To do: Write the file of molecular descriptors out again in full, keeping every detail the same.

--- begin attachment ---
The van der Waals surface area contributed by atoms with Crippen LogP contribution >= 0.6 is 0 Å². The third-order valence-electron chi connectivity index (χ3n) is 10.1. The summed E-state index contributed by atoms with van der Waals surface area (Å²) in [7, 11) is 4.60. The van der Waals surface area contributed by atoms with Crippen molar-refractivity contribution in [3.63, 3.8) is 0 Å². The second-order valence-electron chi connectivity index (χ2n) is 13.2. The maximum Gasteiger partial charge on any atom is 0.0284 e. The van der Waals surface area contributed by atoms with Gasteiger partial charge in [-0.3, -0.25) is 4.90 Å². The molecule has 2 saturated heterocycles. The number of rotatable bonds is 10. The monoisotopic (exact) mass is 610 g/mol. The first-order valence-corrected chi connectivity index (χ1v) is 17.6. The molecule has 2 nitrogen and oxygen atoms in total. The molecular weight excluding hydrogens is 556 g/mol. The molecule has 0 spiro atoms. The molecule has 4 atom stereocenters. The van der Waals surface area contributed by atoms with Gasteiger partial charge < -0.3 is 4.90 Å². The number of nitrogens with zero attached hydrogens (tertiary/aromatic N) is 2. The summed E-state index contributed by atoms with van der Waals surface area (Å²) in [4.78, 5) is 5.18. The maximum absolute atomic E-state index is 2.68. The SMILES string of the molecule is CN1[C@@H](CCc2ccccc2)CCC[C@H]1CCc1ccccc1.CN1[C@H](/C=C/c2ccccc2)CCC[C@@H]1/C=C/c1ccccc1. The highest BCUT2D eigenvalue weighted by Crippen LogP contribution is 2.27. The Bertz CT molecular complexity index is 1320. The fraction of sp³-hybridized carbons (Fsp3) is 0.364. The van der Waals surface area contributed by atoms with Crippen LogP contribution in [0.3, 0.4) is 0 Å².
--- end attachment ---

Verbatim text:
The van der Waals surface area contributed by atoms with Crippen LogP contribution >= 0.6 is 0 Å². The third-order valence-electron chi connectivity index (χ3n) is 10.1. The summed E-state index contributed by atoms with van der Waals surface area (Å²) in [7, 11) is 4.60. The van der Waals surface area contributed by atoms with Crippen molar-refractivity contribution in [3.63, 3.8) is 0 Å². The second-order valence-electron chi connectivity index (χ2n) is 13.2. The maximum Gasteiger partial charge on any atom is 0.0284 e. The van der Waals surface area contributed by atoms with Gasteiger partial charge in [-0.3, -0.25) is 4.90 Å². The molecule has 2 saturated heterocycles. The number of rotatable bonds is 10. The monoisotopic (exact) mass is 610 g/mol. The first-order valence-corrected chi connectivity index (χ1v) is 17.6. The molecule has 2 nitrogen and oxygen atoms in total. The molecular weight excluding hydrogens is 556 g/mol. The molecule has 0 spiro atoms. The molecule has 4 atom stereocenters. The van der Waals surface area contributed by atoms with Gasteiger partial charge < -0.3 is 4.90 Å². The number of nitrogens with zero attached hydrogens (tertiary/aromatic N) is 2. The summed E-state index contributed by atoms with van der Waals surface area (Å²) in [4.78, 5) is 5.18. The maximum absolute atomic E-state index is 2.68. The SMILES string of the molecule is CN1[C@@H](CCc2ccccc2)CCC[C@H]1CCc1ccccc1.CN1[C@H](/C=C/c2ccccc2)CCC[C@@H]1/C=C/c1ccccc1. The highest BCUT2D eigenvalue weighted by Crippen LogP contribution is 2.27. The Bertz CT molecular complexity index is 1320. The fraction of sp³-hybridized carbons (Fsp3) is 0.364. The van der Waals surface area contributed by atoms with Crippen LogP contribution in [0.3, 0.4) is 0 Å².